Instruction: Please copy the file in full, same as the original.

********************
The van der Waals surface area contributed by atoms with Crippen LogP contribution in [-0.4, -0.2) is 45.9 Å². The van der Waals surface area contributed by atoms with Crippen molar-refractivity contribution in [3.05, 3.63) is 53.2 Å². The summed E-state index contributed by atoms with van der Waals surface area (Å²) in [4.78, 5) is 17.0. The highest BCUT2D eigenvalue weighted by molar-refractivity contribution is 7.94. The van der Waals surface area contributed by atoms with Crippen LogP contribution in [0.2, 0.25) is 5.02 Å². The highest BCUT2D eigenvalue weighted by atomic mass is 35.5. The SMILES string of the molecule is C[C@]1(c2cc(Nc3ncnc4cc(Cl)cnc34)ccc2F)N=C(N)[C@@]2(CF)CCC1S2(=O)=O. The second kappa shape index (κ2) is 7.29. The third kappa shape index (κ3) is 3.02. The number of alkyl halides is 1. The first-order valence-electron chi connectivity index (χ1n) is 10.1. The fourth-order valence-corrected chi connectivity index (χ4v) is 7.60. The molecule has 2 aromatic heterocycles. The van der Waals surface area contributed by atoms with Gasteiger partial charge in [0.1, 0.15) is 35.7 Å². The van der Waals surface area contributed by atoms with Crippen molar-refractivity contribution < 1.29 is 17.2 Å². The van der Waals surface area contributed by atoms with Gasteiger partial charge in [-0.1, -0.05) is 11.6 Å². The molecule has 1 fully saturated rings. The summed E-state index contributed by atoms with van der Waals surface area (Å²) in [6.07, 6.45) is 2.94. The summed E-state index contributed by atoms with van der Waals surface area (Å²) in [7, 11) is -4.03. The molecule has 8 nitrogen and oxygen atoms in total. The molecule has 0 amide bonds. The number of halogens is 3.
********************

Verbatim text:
The van der Waals surface area contributed by atoms with Crippen LogP contribution in [-0.4, -0.2) is 45.9 Å². The van der Waals surface area contributed by atoms with Crippen molar-refractivity contribution in [3.05, 3.63) is 53.2 Å². The summed E-state index contributed by atoms with van der Waals surface area (Å²) in [4.78, 5) is 17.0. The highest BCUT2D eigenvalue weighted by molar-refractivity contribution is 7.94. The van der Waals surface area contributed by atoms with Crippen LogP contribution in [0.2, 0.25) is 5.02 Å². The highest BCUT2D eigenvalue weighted by atomic mass is 35.5. The SMILES string of the molecule is C[C@]1(c2cc(Nc3ncnc4cc(Cl)cnc34)ccc2F)N=C(N)[C@@]2(CF)CCC1S2(=O)=O. The second kappa shape index (κ2) is 7.29. The third kappa shape index (κ3) is 3.02. The number of alkyl halides is 1. The first-order valence-electron chi connectivity index (χ1n) is 10.1. The fourth-order valence-corrected chi connectivity index (χ4v) is 7.60. The molecule has 2 aromatic heterocycles. The van der Waals surface area contributed by atoms with Gasteiger partial charge in [0.1, 0.15) is 35.7 Å². The van der Waals surface area contributed by atoms with Crippen molar-refractivity contribution < 1.29 is 17.2 Å². The van der Waals surface area contributed by atoms with Gasteiger partial charge in [-0.1, -0.05) is 11.6 Å². The molecule has 1 fully saturated rings. The summed E-state index contributed by atoms with van der Waals surface area (Å²) in [6.07, 6.45) is 2.94. The summed E-state index contributed by atoms with van der Waals surface area (Å²) in [7, 11) is -4.03. The molecule has 8 nitrogen and oxygen atoms in total. The molecule has 0 amide bonds. The number of halogens is 3.